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Comparing 2 Samuel 24 & 1 Chronicles 21
The books of Samuel-Kings and Chronicles often offer two different versions of episodes. The two versions may be thought of as complimentary, with each designed to meet the ends of the larger narrative of which it is a part. The Chronicler wrote his story much later than Samuel and Kings, and used these along with other sources. For the present comparison we may consider each version of the episode of David’s sin with the census themselves, compare the two, and then each in the own larger contexts (that is how they fit in Samuel and Chronicles respectively).
Read 2 Samuel 24 and take notes. One of the issues is that we do not know exactly what David’s sin is. It is not a sin to take a census. The larger point is that he did sin. Read 1 Chronicles 21 and take notes.
Compare the accounts of David’s sin in 2 Samuel 24 and 1 Chronicles 21. What are the differences between the two in term of:
(1) Who tested or tempted David? (The differences here are notorious. Interpreters often try to resolve this challenge by looking to the beginning of the book of Job. How do you think the book of Job is used here?)
(2) What about the “angel”?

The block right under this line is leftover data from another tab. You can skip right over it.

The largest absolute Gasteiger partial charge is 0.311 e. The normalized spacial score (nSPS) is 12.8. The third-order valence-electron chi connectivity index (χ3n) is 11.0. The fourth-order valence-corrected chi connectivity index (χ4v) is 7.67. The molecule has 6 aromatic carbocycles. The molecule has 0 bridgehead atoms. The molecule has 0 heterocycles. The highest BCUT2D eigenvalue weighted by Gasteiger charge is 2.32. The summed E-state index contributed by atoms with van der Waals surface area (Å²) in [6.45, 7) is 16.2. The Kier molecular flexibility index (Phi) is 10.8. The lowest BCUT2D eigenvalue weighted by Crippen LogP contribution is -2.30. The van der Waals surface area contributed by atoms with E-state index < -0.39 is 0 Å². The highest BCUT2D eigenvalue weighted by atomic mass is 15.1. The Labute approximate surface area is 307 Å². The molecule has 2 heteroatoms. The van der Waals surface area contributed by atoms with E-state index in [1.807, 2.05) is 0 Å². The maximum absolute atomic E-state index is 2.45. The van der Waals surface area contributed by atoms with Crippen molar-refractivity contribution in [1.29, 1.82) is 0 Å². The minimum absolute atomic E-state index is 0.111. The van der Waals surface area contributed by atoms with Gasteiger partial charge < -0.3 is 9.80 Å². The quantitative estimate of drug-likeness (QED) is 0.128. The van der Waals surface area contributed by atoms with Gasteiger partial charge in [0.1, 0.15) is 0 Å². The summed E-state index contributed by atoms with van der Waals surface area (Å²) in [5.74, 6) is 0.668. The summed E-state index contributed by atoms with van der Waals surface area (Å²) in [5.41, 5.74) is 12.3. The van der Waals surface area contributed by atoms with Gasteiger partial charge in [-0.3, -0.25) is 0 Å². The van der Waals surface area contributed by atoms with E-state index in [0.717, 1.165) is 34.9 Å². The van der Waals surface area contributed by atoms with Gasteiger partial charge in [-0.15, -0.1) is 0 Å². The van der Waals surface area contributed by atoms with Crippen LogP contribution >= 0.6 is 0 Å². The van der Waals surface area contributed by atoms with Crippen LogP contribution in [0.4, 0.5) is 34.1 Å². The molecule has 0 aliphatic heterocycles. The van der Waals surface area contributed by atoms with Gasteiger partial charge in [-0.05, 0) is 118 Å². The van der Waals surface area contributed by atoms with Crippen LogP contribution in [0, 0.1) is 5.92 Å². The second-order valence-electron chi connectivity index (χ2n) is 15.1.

(3) Fire?
(4) Other differences?
(5) What do we learn about the location of the “threshing floor” from 1 Chronicles 22:1 and 2 Chronicle 3:1?
In the book of Samuel, David is contrasted to Saul in that he has “a heart like God’s heart” (see 1 Sam 13:13-14). One often key differences between Saul and David is how they each respond to their sin when confronted by the prophet of God (compare 1 Sam 15 and 2 Sam 12). How does David’s response to his sin in 2 Samuel 24 accent the difference between Saul and David even further? In what other ways does the story of David’s sin with the census in 2 Samuel 24 function as a good closing to the book of Samuel?
David’s work toward the building of the temple receives great focus in the book of Chronicles. How do the differences in the Chronicler’s version of David’s sin with the census fit in with this focus on the temple? What do you think the Chronicler is trying to accomplish by presenting this episode as he has?

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